Cover Image: A Rogue of One's Own

A Rogue of One's Own

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Member Reviews

This was not as good as the first book of the series and it was way too long. It was a struggle to get through and I really wish I had DNFd it.
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I was super excited to receive this ARC for Evie’s newest novel in her A League of Extraordinary Women series! I loved the first one and I was not disappointed in this one! It basically leaves off from where the first one ended, but we are introduced to a new love story that is happening. I really liked that you still got to see some of the characters from the first one and also that you got to meet new ones as well.

It was really cool that with this being a historical romance you are also getting to learn about the times back then and how hard it was for women. The author you can tell researched and used that as she wrote this book. It is just interesting to think about how back then women couldn’t even ride a bike! I like that Lucie is at the forefront of the women’s suffragist movement and it was great getting to see how passionate she was about that, but also how she grew and realized she could also still have a love life on top of it.

I thought the plot was well written, it did take me a little longer to get invested in the story than the first book, but once I got into it I was hooked and rooting for Tristan and Lucie. I liked the banter that would go back and forth between them, they really tested each other and brought out different sides that helped both of them grow and find out more of what they want in life. I liked that they are both unconventional and they work well on that. The writing was clear and flowed nicely.

The characters were well written and it was again nice to see some of the people back from the first book. You got to see how things are with Annabelle now that she is married and then you get to also see the other girls from the first book. I like that you get a glimpse at the end of whose story we are going to get to read next and I can’t wait!
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Lady Lucinda “Lucie” Tedbury is a staunch supporter of the suffrage movement, and her current goal is to have the Married Women’s Property Act be amended to be more fair and equitable to women.  Lucie’s passion for her cause and her outspokenness caused her father, Earl Wycliffe, to banish her from their home ten years ago when she was just eighteen.  Thanks to a small legacy from an aunt, she’s been able to afford a place to live and the necessities.  Lucie, along with her friends and fellow suffragettes, have formed an investment group with the intention of becoming controlling owners of London Print, a successful publishing company which will give them the avenue they need to further their cause.  When the deal is finally done, Lucie is shocked to learn that her group is now an equal partner with someone who has been her tormentor for fifteen years.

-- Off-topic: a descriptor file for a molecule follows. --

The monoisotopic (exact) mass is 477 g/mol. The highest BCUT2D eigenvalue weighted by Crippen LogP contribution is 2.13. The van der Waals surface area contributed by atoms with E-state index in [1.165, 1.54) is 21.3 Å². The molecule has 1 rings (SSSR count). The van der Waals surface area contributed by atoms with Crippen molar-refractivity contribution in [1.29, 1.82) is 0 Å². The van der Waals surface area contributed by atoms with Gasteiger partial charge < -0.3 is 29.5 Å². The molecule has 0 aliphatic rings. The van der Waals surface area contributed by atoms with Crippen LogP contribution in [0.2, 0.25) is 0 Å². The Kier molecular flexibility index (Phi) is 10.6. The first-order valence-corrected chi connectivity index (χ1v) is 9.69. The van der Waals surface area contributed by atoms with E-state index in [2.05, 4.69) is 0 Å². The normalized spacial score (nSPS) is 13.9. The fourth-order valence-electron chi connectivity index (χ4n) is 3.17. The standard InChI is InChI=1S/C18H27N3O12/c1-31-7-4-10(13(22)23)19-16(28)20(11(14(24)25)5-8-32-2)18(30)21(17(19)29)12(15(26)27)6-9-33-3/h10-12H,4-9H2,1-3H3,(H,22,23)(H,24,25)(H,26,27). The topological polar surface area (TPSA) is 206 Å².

Tristan Ballentine is a returning war hero, a rake, and a scoundrel.  He was also formerly a friend of Lucie’s brother, and he spent much time at their home, where he showed his affection for, and fascination with, Lucie by pulling pranks on her, and generally being a nuisance.  Now the darling of the ton, Tristan longs to be financially free of his controlling and abusive father.  Unbeknownst to Lucie, he actually owned twenty-five percent of London Print for years, and has just purchased another twenty-five percent.  He’s aware of how Lucie intends to use the company, and he knows that its success will dramatically drop if she does, thus ruining his own financial goals.  He suggests that they forget their childhood antagonism, and try to work together, only to have his character, his person, and his actions denigrated by Lucie. Though her words deeply wound Tristan, they also anger him, as he still seems to have that same fascination for Lucie.  He counters with an outrageous proposal of an exchange of one percent interest in the company for one night in bed with her.

Tristan has sufficient sexual experience to realize that while Lucie may hate him, she also feels a strong desire for him.  Lucie despises her own weakness, which she’s determined to fight, so she refuses his offer.  At least, for a while….

After their night together, Lucie boldly tells Tristan that she wants another.  One more night soon turns into almost every night, and their passion soon becomes affection, then caring, then genuine love, though neither has admitted it as such.  Lucie has begun to trust Tristan, something she doesn’t give lightly, but he still has secrets that he hasn’t shared with her, secrets that will be disastrous to their relationship if she learns about them.